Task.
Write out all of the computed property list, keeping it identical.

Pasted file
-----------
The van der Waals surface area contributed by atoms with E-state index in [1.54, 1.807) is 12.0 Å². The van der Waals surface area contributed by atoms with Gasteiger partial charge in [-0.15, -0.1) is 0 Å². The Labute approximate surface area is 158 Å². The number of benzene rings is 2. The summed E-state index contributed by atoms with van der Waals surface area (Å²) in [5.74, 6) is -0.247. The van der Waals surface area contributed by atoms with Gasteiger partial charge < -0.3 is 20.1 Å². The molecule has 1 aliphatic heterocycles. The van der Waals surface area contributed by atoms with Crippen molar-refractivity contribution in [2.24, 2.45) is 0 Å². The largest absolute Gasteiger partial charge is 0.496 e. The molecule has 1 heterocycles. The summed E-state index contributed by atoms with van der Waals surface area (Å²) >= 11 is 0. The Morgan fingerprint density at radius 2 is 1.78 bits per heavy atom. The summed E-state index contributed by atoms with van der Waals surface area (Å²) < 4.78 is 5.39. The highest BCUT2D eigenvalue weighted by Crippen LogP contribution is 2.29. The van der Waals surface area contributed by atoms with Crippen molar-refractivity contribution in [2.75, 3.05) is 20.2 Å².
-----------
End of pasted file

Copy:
The van der Waals surface area contributed by atoms with E-state index in [1.54, 1.807) is 12.0 Å². The van der Waals surface area contributed by atoms with Gasteiger partial charge in [-0.15, -0.1) is 0 Å². The Labute approximate surface area is 158 Å². The number of benzene rings is 2. The summed E-state index contributed by atoms with van der Waals surface area (Å²) in [5.74, 6) is -0.247. The van der Waals surface area contributed by atoms with Gasteiger partial charge < -0.3 is 20.1 Å². The molecule has 1 aliphatic heterocycles. The van der Waals surface area contributed by atoms with Crippen molar-refractivity contribution in [2.24, 2.45) is 0 Å². The largest absolute Gasteiger partial charge is 0.496 e. The molecule has 1 heterocycles. The summed E-state index contributed by atoms with van der Waals surface area (Å²) >= 11 is 0. The Morgan fingerprint density at radius 2 is 1.78 bits per heavy atom. The summed E-state index contributed by atoms with van der Waals surface area (Å²) < 4.78 is 5.39. The highest BCUT2D eigenvalue weighted by Crippen LogP contribution is 2.29. The van der Waals surface area contributed by atoms with Crippen molar-refractivity contribution in [2.75, 3.05) is 20.2 Å².